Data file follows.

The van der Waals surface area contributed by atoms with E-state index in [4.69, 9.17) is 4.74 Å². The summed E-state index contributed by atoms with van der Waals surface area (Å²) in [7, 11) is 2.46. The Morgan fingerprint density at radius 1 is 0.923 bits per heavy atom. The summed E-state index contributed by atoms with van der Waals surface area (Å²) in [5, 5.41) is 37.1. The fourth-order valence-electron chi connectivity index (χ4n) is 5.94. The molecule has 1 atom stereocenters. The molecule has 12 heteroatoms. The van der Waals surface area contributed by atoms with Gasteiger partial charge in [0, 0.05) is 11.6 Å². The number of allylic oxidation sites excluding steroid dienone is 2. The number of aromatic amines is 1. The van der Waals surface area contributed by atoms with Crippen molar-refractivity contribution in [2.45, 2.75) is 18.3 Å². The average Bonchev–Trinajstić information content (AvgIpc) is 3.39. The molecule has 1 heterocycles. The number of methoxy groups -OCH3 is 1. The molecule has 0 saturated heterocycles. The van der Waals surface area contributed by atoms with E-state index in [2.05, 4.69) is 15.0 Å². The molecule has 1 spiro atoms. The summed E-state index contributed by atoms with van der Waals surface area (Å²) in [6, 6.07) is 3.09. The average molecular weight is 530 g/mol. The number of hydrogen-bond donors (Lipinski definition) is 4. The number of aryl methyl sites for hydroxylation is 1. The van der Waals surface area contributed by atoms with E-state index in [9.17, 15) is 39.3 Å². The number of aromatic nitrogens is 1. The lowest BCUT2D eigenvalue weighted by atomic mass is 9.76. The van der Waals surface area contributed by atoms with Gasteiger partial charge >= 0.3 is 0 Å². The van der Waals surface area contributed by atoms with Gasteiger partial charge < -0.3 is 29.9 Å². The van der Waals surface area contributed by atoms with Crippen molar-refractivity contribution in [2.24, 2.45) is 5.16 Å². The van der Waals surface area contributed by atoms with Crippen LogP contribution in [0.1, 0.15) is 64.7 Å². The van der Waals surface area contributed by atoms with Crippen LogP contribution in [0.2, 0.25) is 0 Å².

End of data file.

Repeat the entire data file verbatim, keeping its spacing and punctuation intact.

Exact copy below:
The van der Waals surface area contributed by atoms with E-state index in [4.69, 9.17) is 4.74 Å². The summed E-state index contributed by atoms with van der Waals surface area (Å²) in [7, 11) is 2.46. The Morgan fingerprint density at radius 1 is 0.923 bits per heavy atom. The summed E-state index contributed by atoms with van der Waals surface area (Å²) in [5, 5.41) is 37.1. The fourth-order valence-electron chi connectivity index (χ4n) is 5.94. The molecule has 1 atom stereocenters. The molecule has 12 heteroatoms. The van der Waals surface area contributed by atoms with Gasteiger partial charge in [0, 0.05) is 11.6 Å². The number of allylic oxidation sites excluding steroid dienone is 2. The number of aromatic amines is 1. The van der Waals surface area contributed by atoms with Crippen molar-refractivity contribution in [2.45, 2.75) is 18.3 Å². The average Bonchev–Trinajstić information content (AvgIpc) is 3.39. The molecule has 1 heterocycles. The number of methoxy groups -OCH3 is 1. The molecule has 0 saturated heterocycles. The van der Waals surface area contributed by atoms with E-state index in [2.05, 4.69) is 15.0 Å². The molecule has 1 spiro atoms. The summed E-state index contributed by atoms with van der Waals surface area (Å²) in [6, 6.07) is 3.09. The average molecular weight is 530 g/mol. The number of hydrogen-bond donors (Lipinski definition) is 4. The number of aryl methyl sites for hydroxylation is 1. The van der Waals surface area contributed by atoms with E-state index in [9.17, 15) is 39.3 Å². The number of aromatic nitrogens is 1. The lowest BCUT2D eigenvalue weighted by atomic mass is 9.76. The van der Waals surface area contributed by atoms with Gasteiger partial charge >= 0.3 is 0 Å². The van der Waals surface area contributed by atoms with Gasteiger partial charge < -0.3 is 29.9 Å². The van der Waals surface area contributed by atoms with Crippen molar-refractivity contribution in [2.24, 2.45) is 5.16 Å². The van der Waals surface area contributed by atoms with Crippen LogP contribution in [0.1, 0.15) is 64.7 Å². The van der Waals surface area contributed by atoms with Crippen LogP contribution in [0.2, 0.25) is 0 Å².